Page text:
This plate tells the story of a musical contest between the god Apollo and the satyr Marsyas, drawn from Ovid's Metamorphoses. According to the ancient legend, Marsyas discovered a flute and foolishly challenged Apollo, master of the lyre, to a contest, the winner of which could inflict whatever punishment he chose on the loser. The figures on this plate are adapted from two woodcuts. On the left, Apollo stands watching a young Marsyas attempting to play his instrument upside down. The victorious Apollo, on the right, then takes a particularly cruel revenge, tying his opponent, now changed into an old and bearded man, to a tree and flaying him alive. This plate, which was part of a larger service, displays the coat of arms of the family who commissioned it in the center.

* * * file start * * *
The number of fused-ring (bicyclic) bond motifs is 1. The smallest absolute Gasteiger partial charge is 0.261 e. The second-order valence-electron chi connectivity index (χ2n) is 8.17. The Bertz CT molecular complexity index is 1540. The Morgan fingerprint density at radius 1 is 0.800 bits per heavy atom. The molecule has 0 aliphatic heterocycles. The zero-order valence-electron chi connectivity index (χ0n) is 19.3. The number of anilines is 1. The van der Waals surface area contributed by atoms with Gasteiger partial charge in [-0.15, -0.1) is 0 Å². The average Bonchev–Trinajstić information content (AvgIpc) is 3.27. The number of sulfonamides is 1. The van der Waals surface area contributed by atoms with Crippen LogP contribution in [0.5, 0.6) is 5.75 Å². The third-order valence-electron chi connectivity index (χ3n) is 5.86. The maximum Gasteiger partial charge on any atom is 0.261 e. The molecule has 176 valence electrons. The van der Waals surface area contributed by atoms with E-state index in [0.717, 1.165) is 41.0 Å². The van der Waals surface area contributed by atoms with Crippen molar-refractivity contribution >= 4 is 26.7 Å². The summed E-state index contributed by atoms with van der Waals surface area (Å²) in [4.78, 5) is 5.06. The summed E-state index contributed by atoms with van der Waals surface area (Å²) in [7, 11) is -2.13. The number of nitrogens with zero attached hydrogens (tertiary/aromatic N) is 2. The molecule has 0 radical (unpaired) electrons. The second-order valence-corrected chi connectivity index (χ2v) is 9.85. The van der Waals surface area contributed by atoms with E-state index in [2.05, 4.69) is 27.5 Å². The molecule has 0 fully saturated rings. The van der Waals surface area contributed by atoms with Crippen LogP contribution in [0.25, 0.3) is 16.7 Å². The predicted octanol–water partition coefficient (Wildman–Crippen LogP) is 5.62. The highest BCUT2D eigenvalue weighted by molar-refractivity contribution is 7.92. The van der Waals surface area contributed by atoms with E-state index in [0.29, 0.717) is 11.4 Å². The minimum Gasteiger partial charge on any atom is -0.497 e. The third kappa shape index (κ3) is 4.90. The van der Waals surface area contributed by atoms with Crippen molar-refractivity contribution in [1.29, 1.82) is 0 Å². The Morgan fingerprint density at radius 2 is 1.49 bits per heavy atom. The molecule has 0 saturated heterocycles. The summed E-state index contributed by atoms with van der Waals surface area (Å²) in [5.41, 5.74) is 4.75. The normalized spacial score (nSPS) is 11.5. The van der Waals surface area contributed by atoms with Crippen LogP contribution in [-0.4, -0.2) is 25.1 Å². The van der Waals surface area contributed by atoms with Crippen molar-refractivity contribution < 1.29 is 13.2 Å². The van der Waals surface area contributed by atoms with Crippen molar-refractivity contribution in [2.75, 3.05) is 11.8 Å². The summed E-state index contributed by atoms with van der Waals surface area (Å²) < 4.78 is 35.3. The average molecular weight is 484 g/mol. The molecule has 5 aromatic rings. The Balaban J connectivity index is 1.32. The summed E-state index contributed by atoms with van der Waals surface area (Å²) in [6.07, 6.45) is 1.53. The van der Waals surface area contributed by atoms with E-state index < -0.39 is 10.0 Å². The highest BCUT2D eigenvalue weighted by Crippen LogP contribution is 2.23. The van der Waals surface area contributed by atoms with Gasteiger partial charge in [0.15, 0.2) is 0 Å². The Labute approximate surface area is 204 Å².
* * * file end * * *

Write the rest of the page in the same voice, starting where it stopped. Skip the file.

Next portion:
• Title: Armorial Dish with the Flaying of Marsyas
  • Creator: Nicola di Gabrielle Sbraghe (or Sbraga), known as Nicola da Urbino
  • Date: mid-1520s
  • Location Created: Urbino, Italy
  • Physical Dimensions: 5.7 x 41.4 cm (2 1/4 x 16 5/16 in.)
  • External Link: Find out more about this object on the Museum website.
  • Medium: Tin-glazed earthenware
  • Source Credit Line: The J. Paul Getty Museum, Los Angeles
  • Object Type: Plate
  • Object Status: Permanent Collection
  • Number: 84.DE.117
  • Display Location: Currently on view at: Getty Center, Museum North Pavilion, Gallery N101
  • Department: Sculpture & Decorative Arts
  • Culture: Italian
  • Classification: Decorative Arts

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